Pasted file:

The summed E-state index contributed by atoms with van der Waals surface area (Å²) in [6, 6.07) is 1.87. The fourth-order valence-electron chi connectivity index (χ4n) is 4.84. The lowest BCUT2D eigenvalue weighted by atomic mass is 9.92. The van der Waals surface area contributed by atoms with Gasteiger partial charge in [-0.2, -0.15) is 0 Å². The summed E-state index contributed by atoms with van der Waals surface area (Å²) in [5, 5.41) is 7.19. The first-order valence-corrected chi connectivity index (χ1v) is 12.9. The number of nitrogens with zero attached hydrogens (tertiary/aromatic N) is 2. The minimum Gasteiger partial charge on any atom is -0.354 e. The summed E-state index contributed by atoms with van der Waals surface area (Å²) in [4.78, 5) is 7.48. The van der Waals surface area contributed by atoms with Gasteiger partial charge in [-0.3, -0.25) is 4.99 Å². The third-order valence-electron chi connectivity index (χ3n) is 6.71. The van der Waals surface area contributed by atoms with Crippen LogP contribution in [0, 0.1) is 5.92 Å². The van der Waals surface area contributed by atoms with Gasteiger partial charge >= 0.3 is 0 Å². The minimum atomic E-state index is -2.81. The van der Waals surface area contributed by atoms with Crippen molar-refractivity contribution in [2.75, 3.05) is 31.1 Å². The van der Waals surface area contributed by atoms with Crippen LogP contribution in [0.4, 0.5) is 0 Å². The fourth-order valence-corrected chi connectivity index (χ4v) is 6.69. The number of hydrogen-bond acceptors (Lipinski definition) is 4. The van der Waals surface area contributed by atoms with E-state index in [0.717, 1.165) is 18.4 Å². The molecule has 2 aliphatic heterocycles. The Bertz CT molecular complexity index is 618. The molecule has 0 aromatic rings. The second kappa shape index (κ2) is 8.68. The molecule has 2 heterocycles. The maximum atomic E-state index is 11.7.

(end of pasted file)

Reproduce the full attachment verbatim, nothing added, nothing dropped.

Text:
The summed E-state index contributed by atoms with van der Waals surface area (Å²) in [6, 6.07) is 1.87. The fourth-order valence-electron chi connectivity index (χ4n) is 4.84. The lowest BCUT2D eigenvalue weighted by atomic mass is 9.92. The van der Waals surface area contributed by atoms with Gasteiger partial charge in [-0.2, -0.15) is 0 Å². The summed E-state index contributed by atoms with van der Waals surface area (Å²) in [5, 5.41) is 7.19. The first-order valence-corrected chi connectivity index (χ1v) is 12.9. The number of nitrogens with zero attached hydrogens (tertiary/aromatic N) is 2. The minimum Gasteiger partial charge on any atom is -0.354 e. The summed E-state index contributed by atoms with van der Waals surface area (Å²) in [4.78, 5) is 7.48. The van der Waals surface area contributed by atoms with Gasteiger partial charge in [-0.3, -0.25) is 4.99 Å². The third-order valence-electron chi connectivity index (χ3n) is 6.71. The van der Waals surface area contributed by atoms with Crippen LogP contribution in [0, 0.1) is 5.92 Å². The van der Waals surface area contributed by atoms with Gasteiger partial charge >= 0.3 is 0 Å². The minimum atomic E-state index is -2.81. The van der Waals surface area contributed by atoms with Crippen molar-refractivity contribution in [2.75, 3.05) is 31.1 Å². The van der Waals surface area contributed by atoms with Crippen LogP contribution in [0.4, 0.5) is 0 Å². The fourth-order valence-corrected chi connectivity index (χ4v) is 6.69. The number of hydrogen-bond acceptors (Lipinski definition) is 4. The van der Waals surface area contributed by atoms with E-state index in [0.717, 1.165) is 18.4 Å². The molecule has 2 aliphatic heterocycles. The Bertz CT molecular complexity index is 618. The molecule has 0 aromatic rings. The second kappa shape index (κ2) is 8.68. The molecule has 2 heterocycles. The maximum atomic E-state index is 11.7.